In projective geometry, Pascal's theorem (formulated by Blaise Pascal when he was 16 years old) determines that a hexagon inscribed in a conic, the lines that contain the opposite sides intersect in collinear points, ie if the six vertices a hexagon are located on a circle and three pairs of opposite sides intersect three intersection points are colinear. It is a generalization of the theorem of Pappus.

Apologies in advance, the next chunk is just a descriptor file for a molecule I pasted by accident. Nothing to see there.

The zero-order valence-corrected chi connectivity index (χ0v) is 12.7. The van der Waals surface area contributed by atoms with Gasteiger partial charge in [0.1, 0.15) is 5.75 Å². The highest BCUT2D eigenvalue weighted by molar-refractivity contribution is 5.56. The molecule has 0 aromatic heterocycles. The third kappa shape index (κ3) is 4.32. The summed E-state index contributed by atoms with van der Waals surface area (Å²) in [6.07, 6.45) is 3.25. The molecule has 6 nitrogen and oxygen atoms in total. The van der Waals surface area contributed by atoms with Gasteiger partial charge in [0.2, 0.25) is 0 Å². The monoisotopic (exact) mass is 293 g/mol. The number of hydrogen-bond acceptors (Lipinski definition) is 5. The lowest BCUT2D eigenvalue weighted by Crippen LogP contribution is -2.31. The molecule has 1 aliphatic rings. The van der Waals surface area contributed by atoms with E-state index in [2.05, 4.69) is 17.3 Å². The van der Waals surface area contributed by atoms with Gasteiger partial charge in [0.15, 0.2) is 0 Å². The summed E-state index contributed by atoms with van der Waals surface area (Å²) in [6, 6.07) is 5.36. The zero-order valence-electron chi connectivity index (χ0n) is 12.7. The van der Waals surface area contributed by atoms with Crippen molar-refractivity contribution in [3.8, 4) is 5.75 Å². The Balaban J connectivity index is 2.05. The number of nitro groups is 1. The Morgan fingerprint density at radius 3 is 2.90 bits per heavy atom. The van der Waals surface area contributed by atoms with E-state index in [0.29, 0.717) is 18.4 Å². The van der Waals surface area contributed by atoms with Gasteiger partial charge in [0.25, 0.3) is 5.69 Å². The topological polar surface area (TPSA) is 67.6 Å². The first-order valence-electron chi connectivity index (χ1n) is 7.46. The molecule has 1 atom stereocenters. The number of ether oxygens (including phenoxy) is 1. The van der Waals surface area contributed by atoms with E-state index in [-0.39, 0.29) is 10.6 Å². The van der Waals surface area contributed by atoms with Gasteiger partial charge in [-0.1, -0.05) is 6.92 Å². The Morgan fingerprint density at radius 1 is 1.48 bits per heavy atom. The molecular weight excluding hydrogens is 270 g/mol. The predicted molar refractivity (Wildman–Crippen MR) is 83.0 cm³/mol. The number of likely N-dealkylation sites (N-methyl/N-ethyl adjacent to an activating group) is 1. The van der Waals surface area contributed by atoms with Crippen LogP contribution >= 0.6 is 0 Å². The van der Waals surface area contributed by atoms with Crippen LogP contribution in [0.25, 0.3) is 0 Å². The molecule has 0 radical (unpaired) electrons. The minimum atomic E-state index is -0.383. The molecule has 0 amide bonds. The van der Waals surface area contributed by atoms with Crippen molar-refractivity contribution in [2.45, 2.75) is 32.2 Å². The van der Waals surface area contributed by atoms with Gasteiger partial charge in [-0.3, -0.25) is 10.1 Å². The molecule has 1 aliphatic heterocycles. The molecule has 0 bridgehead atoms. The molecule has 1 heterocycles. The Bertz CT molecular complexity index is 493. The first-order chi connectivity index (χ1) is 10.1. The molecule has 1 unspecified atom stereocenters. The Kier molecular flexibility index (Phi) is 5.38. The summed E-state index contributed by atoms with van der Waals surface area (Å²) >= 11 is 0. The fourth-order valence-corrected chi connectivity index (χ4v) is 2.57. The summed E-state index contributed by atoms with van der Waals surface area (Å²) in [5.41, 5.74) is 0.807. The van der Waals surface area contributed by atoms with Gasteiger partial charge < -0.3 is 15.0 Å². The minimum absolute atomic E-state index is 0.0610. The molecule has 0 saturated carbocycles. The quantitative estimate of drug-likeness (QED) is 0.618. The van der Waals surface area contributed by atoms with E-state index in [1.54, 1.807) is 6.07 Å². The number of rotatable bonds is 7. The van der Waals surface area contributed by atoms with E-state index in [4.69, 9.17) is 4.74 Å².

No doubt a theorem fantastic! Mainly, as well as aesthetic appeal, by Fanto is not clear (at least as far as I know). And it is this that motivates my questions.
1) There is some intuitive way to see Pascal's theorem?
What I mean is something in the same spirit of Java Aplet on the Sum of Outer Angles of a Polygon Theorem.
2) Pascal conceived his theorem as a generalization of Pappus theorem? The proof of Pascal gives some clue as to how he got the idea theorem?